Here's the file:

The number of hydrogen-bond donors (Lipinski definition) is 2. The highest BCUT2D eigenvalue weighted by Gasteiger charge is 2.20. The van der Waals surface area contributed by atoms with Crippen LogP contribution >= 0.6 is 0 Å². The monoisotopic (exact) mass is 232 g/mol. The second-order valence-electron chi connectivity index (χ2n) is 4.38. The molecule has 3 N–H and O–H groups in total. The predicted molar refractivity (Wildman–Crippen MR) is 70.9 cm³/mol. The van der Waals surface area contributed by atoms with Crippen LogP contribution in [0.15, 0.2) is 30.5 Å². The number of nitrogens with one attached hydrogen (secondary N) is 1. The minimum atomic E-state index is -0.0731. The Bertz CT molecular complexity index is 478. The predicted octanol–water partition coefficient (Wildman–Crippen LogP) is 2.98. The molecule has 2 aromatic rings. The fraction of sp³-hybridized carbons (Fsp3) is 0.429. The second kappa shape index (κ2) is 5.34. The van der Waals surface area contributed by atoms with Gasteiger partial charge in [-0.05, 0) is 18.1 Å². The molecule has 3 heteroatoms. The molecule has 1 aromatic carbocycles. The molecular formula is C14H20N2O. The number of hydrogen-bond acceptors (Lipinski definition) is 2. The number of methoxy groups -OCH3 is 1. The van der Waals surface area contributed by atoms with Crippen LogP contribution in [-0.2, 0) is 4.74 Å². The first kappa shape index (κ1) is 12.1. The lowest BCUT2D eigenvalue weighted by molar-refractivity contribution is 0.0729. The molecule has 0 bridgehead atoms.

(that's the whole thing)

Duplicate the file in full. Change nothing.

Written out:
The number of hydrogen-bond donors (Lipinski definition) is 2. The highest BCUT2D eigenvalue weighted by Gasteiger charge is 2.20. The van der Waals surface area contributed by atoms with Crippen LogP contribution >= 0.6 is 0 Å². The monoisotopic (exact) mass is 232 g/mol. The second-order valence-electron chi connectivity index (χ2n) is 4.38. The molecule has 3 N–H and O–H groups in total. The predicted molar refractivity (Wildman–Crippen MR) is 70.9 cm³/mol. The van der Waals surface area contributed by atoms with Crippen LogP contribution in [0.15, 0.2) is 30.5 Å². The number of nitrogens with one attached hydrogen (secondary N) is 1. The minimum atomic E-state index is -0.0731. The Bertz CT molecular complexity index is 478. The predicted octanol–water partition coefficient (Wildman–Crippen LogP) is 2.98. The molecule has 2 aromatic rings. The fraction of sp³-hybridized carbons (Fsp3) is 0.429. The second kappa shape index (κ2) is 5.34. The van der Waals surface area contributed by atoms with Gasteiger partial charge in [-0.05, 0) is 18.1 Å². The molecule has 3 heteroatoms. The molecule has 1 aromatic carbocycles. The molecular formula is C14H20N2O. The number of hydrogen-bond acceptors (Lipinski definition) is 2. The number of methoxy groups -OCH3 is 1. The van der Waals surface area contributed by atoms with Crippen LogP contribution in [-0.2, 0) is 4.74 Å². The first kappa shape index (κ1) is 12.1. The lowest BCUT2D eigenvalue weighted by molar-refractivity contribution is 0.0729. The molecule has 0 bridgehead atoms.